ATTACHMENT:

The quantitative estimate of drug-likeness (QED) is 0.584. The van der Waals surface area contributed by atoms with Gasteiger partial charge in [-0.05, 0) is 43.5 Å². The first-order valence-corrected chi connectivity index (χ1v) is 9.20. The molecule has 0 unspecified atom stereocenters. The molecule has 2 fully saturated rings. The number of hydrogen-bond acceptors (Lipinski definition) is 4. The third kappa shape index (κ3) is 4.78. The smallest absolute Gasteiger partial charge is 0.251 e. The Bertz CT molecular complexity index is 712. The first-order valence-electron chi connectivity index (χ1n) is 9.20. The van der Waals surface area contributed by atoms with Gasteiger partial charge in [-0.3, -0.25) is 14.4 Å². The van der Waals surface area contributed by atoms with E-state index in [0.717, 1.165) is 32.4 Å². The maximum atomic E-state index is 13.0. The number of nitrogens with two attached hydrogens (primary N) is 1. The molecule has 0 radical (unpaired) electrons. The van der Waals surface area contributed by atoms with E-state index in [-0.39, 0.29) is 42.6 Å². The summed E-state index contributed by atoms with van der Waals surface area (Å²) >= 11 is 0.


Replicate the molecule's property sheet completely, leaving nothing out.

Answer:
The quantitative estimate of drug-likeness (QED) is 0.584. The van der Waals surface area contributed by atoms with Gasteiger partial charge in [-0.05, 0) is 43.5 Å². The first-order valence-corrected chi connectivity index (χ1v) is 9.20. The molecule has 0 unspecified atom stereocenters. The molecule has 2 fully saturated rings. The number of hydrogen-bond acceptors (Lipinski definition) is 4. The third kappa shape index (κ3) is 4.78. The smallest absolute Gasteiger partial charge is 0.251 e. The Bertz CT molecular complexity index is 712. The first-order valence-electron chi connectivity index (χ1n) is 9.20. The van der Waals surface area contributed by atoms with Gasteiger partial charge in [-0.3, -0.25) is 14.4 Å². The van der Waals surface area contributed by atoms with E-state index in [0.717, 1.165) is 32.4 Å². The maximum atomic E-state index is 13.0. The number of nitrogens with two attached hydrogens (primary N) is 1. The molecule has 0 radical (unpaired) electrons. The van der Waals surface area contributed by atoms with E-state index in [-0.39, 0.29) is 42.6 Å². The summed E-state index contributed by atoms with van der Waals surface area (Å²) >= 11 is 0.